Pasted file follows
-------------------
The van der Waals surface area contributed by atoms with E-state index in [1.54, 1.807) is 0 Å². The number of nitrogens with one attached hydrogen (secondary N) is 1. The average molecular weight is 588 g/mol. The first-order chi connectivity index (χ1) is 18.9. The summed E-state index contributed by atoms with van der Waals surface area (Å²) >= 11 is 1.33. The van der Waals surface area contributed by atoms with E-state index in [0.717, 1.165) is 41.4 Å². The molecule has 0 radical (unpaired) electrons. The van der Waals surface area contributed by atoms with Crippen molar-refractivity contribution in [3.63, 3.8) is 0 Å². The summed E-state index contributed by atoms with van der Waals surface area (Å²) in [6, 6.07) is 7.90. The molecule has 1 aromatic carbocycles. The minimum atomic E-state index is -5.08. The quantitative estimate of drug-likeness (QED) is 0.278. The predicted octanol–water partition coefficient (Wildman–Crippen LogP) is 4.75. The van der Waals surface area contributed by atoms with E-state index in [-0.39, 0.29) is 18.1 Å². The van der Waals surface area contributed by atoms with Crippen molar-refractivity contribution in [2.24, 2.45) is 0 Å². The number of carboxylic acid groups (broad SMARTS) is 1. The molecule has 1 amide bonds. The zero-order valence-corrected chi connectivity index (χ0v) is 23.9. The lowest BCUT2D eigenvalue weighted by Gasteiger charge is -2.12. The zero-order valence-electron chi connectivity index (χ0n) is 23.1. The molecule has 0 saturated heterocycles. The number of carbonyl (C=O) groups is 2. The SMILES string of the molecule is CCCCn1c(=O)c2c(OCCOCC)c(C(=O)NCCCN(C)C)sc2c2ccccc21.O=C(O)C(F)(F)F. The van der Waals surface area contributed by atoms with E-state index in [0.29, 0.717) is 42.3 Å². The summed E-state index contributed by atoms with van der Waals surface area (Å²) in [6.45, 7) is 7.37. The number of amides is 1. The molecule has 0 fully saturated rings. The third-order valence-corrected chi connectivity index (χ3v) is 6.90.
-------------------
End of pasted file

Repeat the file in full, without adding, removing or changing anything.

The van der Waals surface area contributed by atoms with E-state index in [1.54, 1.807) is 0 Å². The number of nitrogens with one attached hydrogen (secondary N) is 1. The average molecular weight is 588 g/mol. The first-order chi connectivity index (χ1) is 18.9. The summed E-state index contributed by atoms with van der Waals surface area (Å²) >= 11 is 1.33. The van der Waals surface area contributed by atoms with E-state index in [0.717, 1.165) is 41.4 Å². The molecule has 0 radical (unpaired) electrons. The van der Waals surface area contributed by atoms with Crippen molar-refractivity contribution in [3.63, 3.8) is 0 Å². The summed E-state index contributed by atoms with van der Waals surface area (Å²) in [6, 6.07) is 7.90. The molecule has 1 aromatic carbocycles. The minimum atomic E-state index is -5.08. The quantitative estimate of drug-likeness (QED) is 0.278. The predicted octanol–water partition coefficient (Wildman–Crippen LogP) is 4.75. The van der Waals surface area contributed by atoms with E-state index in [-0.39, 0.29) is 18.1 Å². The van der Waals surface area contributed by atoms with Crippen molar-refractivity contribution in [2.24, 2.45) is 0 Å². The number of carboxylic acid groups (broad SMARTS) is 1. The molecule has 1 amide bonds. The zero-order valence-corrected chi connectivity index (χ0v) is 23.9. The lowest BCUT2D eigenvalue weighted by Gasteiger charge is -2.12. The zero-order valence-electron chi connectivity index (χ0n) is 23.1. The molecule has 0 saturated heterocycles. The number of carbonyl (C=O) groups is 2. The SMILES string of the molecule is CCCCn1c(=O)c2c(OCCOCC)c(C(=O)NCCCN(C)C)sc2c2ccccc21.O=C(O)C(F)(F)F. The van der Waals surface area contributed by atoms with E-state index in [0.29, 0.717) is 42.3 Å². The summed E-state index contributed by atoms with van der Waals surface area (Å²) in [6.45, 7) is 7.37. The number of amides is 1. The molecule has 0 fully saturated rings. The third-order valence-corrected chi connectivity index (χ3v) is 6.90.